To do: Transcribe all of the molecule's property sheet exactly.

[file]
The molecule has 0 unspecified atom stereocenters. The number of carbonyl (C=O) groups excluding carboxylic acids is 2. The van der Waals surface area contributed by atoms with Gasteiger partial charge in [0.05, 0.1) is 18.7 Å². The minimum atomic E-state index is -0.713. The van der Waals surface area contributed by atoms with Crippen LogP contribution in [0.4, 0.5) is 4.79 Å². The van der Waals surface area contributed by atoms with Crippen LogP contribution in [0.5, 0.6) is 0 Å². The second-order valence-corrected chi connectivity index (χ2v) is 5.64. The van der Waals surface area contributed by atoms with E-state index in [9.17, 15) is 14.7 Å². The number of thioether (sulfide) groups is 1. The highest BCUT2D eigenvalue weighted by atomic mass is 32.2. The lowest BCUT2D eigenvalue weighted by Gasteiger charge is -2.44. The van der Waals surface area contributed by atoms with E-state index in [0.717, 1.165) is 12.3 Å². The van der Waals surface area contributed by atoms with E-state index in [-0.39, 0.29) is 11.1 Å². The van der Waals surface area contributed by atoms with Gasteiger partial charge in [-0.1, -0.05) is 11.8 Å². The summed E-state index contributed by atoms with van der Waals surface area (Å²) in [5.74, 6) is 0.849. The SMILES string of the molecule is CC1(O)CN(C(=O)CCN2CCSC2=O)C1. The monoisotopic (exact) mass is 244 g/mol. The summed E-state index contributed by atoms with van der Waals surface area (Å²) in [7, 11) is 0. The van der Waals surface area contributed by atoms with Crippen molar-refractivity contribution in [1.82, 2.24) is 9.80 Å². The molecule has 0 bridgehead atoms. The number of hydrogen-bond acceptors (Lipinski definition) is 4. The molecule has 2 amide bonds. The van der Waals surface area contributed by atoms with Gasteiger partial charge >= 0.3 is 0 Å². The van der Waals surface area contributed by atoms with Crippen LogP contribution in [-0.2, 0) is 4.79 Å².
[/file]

The molecule has 0 unspecified atom stereocenters. The number of carbonyl (C=O) groups excluding carboxylic acids is 2. The van der Waals surface area contributed by atoms with Gasteiger partial charge in [0.05, 0.1) is 18.7 Å². The minimum atomic E-state index is -0.713. The van der Waals surface area contributed by atoms with Crippen LogP contribution in [0.4, 0.5) is 4.79 Å². The van der Waals surface area contributed by atoms with Crippen LogP contribution in [0.5, 0.6) is 0 Å². The second-order valence-corrected chi connectivity index (χ2v) is 5.64. The van der Waals surface area contributed by atoms with E-state index in [9.17, 15) is 14.7 Å². The number of thioether (sulfide) groups is 1. The highest BCUT2D eigenvalue weighted by atomic mass is 32.2. The lowest BCUT2D eigenvalue weighted by Gasteiger charge is -2.44. The van der Waals surface area contributed by atoms with E-state index in [0.717, 1.165) is 12.3 Å². The van der Waals surface area contributed by atoms with E-state index in [-0.39, 0.29) is 11.1 Å². The van der Waals surface area contributed by atoms with Gasteiger partial charge in [-0.1, -0.05) is 11.8 Å². The summed E-state index contributed by atoms with van der Waals surface area (Å²) in [5.74, 6) is 0.849. The SMILES string of the molecule is CC1(O)CN(C(=O)CCN2CCSC2=O)C1. The monoisotopic (exact) mass is 244 g/mol. The summed E-state index contributed by atoms with van der Waals surface area (Å²) in [7, 11) is 0. The van der Waals surface area contributed by atoms with Crippen molar-refractivity contribution in [1.82, 2.24) is 9.80 Å². The molecule has 0 bridgehead atoms. The number of hydrogen-bond acceptors (Lipinski definition) is 4. The molecule has 2 amide bonds. The van der Waals surface area contributed by atoms with Gasteiger partial charge >= 0.3 is 0 Å². The van der Waals surface area contributed by atoms with Crippen LogP contribution in [-0.2, 0) is 4.79 Å².